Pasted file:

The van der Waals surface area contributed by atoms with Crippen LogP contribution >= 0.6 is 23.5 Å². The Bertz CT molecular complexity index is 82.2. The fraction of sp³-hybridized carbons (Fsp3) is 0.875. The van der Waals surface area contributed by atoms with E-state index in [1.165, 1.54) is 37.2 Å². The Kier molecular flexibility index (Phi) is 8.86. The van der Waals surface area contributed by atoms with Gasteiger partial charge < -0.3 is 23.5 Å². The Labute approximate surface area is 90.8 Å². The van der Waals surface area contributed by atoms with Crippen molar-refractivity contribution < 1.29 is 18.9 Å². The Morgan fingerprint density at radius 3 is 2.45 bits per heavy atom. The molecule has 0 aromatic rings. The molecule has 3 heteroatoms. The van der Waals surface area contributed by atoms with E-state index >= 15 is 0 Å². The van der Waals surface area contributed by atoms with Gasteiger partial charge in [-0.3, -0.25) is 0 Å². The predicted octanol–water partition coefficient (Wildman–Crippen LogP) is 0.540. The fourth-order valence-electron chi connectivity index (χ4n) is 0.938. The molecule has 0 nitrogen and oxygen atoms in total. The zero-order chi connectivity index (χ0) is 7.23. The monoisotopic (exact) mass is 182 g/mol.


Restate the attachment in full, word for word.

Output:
The van der Waals surface area contributed by atoms with Crippen LogP contribution >= 0.6 is 23.5 Å². The Bertz CT molecular complexity index is 82.2. The fraction of sp³-hybridized carbons (Fsp3) is 0.875. The van der Waals surface area contributed by atoms with E-state index in [1.165, 1.54) is 37.2 Å². The Kier molecular flexibility index (Phi) is 8.86. The van der Waals surface area contributed by atoms with Gasteiger partial charge < -0.3 is 23.5 Å². The Labute approximate surface area is 90.8 Å². The van der Waals surface area contributed by atoms with Crippen molar-refractivity contribution < 1.29 is 18.9 Å². The Morgan fingerprint density at radius 3 is 2.45 bits per heavy atom. The molecule has 0 aromatic rings. The molecule has 3 heteroatoms. The van der Waals surface area contributed by atoms with E-state index >= 15 is 0 Å². The van der Waals surface area contributed by atoms with Gasteiger partial charge in [-0.3, -0.25) is 0 Å². The predicted octanol–water partition coefficient (Wildman–Crippen LogP) is 0.540. The fourth-order valence-electron chi connectivity index (χ4n) is 0.938. The molecule has 0 nitrogen and oxygen atoms in total. The zero-order chi connectivity index (χ0) is 7.23. The monoisotopic (exact) mass is 182 g/mol.